Friday, April 18, 2014
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WHITING: A Twinkie eulogy

Hostess Brands are going out of business? What? Latest news is that after a crippling weeklong labor strike, the prolific baked good mogul is shutting down. This means it might be the end for everyone’s favorite nonperishable, cream-filled cupcakes, unless some capitalist Leviathan with a lick of courage comes to the buyout rescue. This also means unemployment for about 18,500 people as well as liquidation of other Hostess Products, such as Dolly Madison raspberry zingers (yum … ?) and — did you know it was owned by Hostess? ­— Wonder Bread.

Contemplate that, seriously: no more Wonder Bread.

Anyway, unemployment and white bread aside, let’s stick to the real issue here: the death of Hostess means the death of the Twinkie. Yes, the Twinkie. The 82-year-old post–World War II lunchbox staple known also, apparently, as the “cream puff of the proletariat” will be gone from market shelves forevermore. When Hostess’s bankruptcy was made public on Friday, people flocked stores and left shelves barren in desperate attempts at a last bite of nonperishable goodness. Boxes of the baked goods are being sold on Craigslist and eBay (approximately $30 for a box of 10 — what would you do for a Twinkie? And why didn’t I hop on this lucrative bandwagon? America is embarrassing).

I texted my dad to let him know because he’s always been a fan of the delicacy.

“I know,” he said. “Your children will never know they existed.”

Huh. Weird. I can’t decide if that’s sad or not, but it did make me ponder what it would mean if American society really did say goodbye to the ever-abundant “Golden Sponge Cake with Creamy Filling.”

On the one hand, I’m happy that my hypothetical kids will be born into a world where Twinkies and their relatives have been obliterated from the modern American diet. (My dad may be a fan, but my mother’s religiously devoted to nutrition, so if I have any love for the pastry it’s accompanied by many feelings of sin and guilt.) Twinkies, though bountiful, are not food. Wheat flour is the most natural thing on the ingredient list, and a single cake contains five different forms of corn: high-fructose corn syrup, corn starch, modified corn starch, corn flour and more corn syrup. Ew? When my friend updated his status to, “There will be no Twinkies, they are going out of business :((” I felt like commenting “R.I.P. American obesity.” Maybe the death of this atrocity of “edibility” will further Michelle Obama’s endeavor to end the epidemic of American largeness. Or maybe we’ll just eat more McDonald’s.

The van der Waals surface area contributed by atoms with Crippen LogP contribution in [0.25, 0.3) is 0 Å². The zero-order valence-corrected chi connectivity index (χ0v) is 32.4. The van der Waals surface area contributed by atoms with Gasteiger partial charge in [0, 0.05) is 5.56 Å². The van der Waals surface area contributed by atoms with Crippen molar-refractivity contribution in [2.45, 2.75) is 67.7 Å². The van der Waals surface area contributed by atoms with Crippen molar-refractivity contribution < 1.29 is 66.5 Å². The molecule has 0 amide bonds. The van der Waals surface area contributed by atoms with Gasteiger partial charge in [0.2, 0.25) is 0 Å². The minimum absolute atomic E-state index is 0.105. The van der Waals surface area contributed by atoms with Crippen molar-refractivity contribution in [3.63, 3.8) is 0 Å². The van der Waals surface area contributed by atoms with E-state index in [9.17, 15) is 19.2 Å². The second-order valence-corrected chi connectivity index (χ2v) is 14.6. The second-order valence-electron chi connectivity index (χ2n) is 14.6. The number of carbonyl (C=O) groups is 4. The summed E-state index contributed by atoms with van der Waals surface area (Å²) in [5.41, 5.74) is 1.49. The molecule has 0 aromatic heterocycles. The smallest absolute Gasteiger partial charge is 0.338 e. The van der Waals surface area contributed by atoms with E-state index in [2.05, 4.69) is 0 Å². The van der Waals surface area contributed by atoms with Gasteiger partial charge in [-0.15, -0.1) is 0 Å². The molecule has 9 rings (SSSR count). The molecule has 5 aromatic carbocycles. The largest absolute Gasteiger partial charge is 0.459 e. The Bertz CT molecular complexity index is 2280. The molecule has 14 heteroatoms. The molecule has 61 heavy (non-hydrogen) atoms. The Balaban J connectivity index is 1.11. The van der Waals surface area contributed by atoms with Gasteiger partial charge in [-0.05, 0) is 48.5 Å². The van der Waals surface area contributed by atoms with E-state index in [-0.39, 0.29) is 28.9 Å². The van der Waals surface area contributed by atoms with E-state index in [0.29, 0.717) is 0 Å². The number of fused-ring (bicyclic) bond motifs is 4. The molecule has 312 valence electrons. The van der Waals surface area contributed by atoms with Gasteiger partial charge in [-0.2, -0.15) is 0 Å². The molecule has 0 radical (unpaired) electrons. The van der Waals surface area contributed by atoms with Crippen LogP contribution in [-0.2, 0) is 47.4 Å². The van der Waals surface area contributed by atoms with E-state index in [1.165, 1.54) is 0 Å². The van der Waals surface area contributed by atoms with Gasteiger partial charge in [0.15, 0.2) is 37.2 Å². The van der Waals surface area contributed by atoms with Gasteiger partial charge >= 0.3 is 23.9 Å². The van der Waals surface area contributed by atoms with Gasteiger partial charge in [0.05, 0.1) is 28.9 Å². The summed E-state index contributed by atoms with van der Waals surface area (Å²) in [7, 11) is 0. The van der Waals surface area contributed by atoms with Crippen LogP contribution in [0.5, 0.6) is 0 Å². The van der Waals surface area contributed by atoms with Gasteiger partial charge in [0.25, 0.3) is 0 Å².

Side note: there are actually only 150 calories in a Twinkie, which is no worse than eating a couple of Oreos. (Imagine what we would do if Oreos went out of business … ) But that doesn’t change the fact that they’re basically plastic.

Still, nutrition aside, I know an American dessert staple when I see one. Twinkies are so iconic that they’re not spell-checked on Microsoft Word. Thus, their discontinuation is kind of lamentable — I never even got to try a deep-fried Twinkie at the Minnesota State Fair. Sad face. Twinkies are to America what croissants are to the French and fish and chips are to the British. (Exaggeration, maybe — our staple is the burger.)

It looks like stores everywhere have sold out. But if I get my hands on a box, I’ll buy it. It’ll be an artifact. I’ll sell it to the MoMA 40 years from now, building on that “life as art” philosophy à la the Dadaists and Andy Warhol, the Pop Art master of commercial Campbell Soup resale. Actually, if I had the money, I’d buy all the Twinkies off eBay and stick them on a canvas. It’d be so symbolic, so kitsch. I thought this would especially work because Twinkies are purportedly unable to mold — “nuclear proof,” my dad calls it — but I checked on Wikipedia and apparently this is an urban myth. (I’ll say so. These claims of nonperishable indestructibility — the Disney classic Wall-E takes place 700 years after the earth was rendered uninhabitable for organic life forms, but in the beginning scene a lone, fresh Twinkie thrives unabated — are null and void in the face of the American food business infrastructure, and it appears the end is nigh.)

Still, a canvas full of Twinkies could be worth millions. But to avoid mold, my next suggestion is to encrust some Twinkies in gold. I’d like a gold-encrusted Twinkie, wouldn’t you? I’d use it as a paperweight.

I can tell you have high hopes in my future as a curator.

But for real. A gold Twinkie would be an awesome stocking-stuffer.

It’s not like we’re stranger to losing food brands — candy bars my parents used to eat no longer exist, etc. If Hostess disappears, we still have Little Debbie (equally delicious…). But just in case, take a moment to ponder the loss of a historic food icon, the epitome of American chemical preservative deliciousness. (I have to admit that HoHos, at least, are really good).

As The Washington Post puts it, “Twinkies have survived the Depression, three major wars, the crumbling of the Berlin Wall, bankruptcy filings by the parent company and all the jokes about their post-apocalyptic staying power.”

Alas, jokes on jokes — looks like this staying power was never guaranteed after all. Courts will review Hostess’s bankruptcy claims today. Support groups for Twinkie connoisseurs are pending.

 

Anne Whiting is senior in the College of Arts and Sciences and a weekly columnist for The Daily Free Press. She can be reached at aew@bu.edu.

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